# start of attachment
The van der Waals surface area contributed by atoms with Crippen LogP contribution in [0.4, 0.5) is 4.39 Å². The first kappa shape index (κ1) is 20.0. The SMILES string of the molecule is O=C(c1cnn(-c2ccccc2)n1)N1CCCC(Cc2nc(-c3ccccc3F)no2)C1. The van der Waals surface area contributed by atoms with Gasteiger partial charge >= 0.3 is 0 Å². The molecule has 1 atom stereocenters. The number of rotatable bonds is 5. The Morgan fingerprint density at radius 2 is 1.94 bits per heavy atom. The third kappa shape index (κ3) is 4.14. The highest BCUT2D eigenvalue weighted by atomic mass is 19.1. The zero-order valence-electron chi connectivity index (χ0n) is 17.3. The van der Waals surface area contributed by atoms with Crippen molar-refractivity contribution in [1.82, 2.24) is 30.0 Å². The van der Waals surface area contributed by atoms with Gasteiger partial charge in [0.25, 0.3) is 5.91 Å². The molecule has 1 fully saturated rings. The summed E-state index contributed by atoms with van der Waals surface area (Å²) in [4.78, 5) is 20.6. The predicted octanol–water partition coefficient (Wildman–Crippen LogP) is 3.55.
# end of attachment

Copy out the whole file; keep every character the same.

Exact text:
The van der Waals surface area contributed by atoms with Crippen LogP contribution in [0.4, 0.5) is 4.39 Å². The first kappa shape index (κ1) is 20.0. The SMILES string of the molecule is O=C(c1cnn(-c2ccccc2)n1)N1CCCC(Cc2nc(-c3ccccc3F)no2)C1. The van der Waals surface area contributed by atoms with Gasteiger partial charge >= 0.3 is 0 Å². The molecule has 1 atom stereocenters. The number of rotatable bonds is 5. The Morgan fingerprint density at radius 2 is 1.94 bits per heavy atom. The third kappa shape index (κ3) is 4.14. The highest BCUT2D eigenvalue weighted by atomic mass is 19.1. The zero-order valence-electron chi connectivity index (χ0n) is 17.3. The van der Waals surface area contributed by atoms with Crippen molar-refractivity contribution in [1.82, 2.24) is 30.0 Å². The van der Waals surface area contributed by atoms with Gasteiger partial charge in [0.25, 0.3) is 5.91 Å². The molecule has 1 fully saturated rings. The summed E-state index contributed by atoms with van der Waals surface area (Å²) in [4.78, 5) is 20.6. The predicted octanol–water partition coefficient (Wildman–Crippen LogP) is 3.55.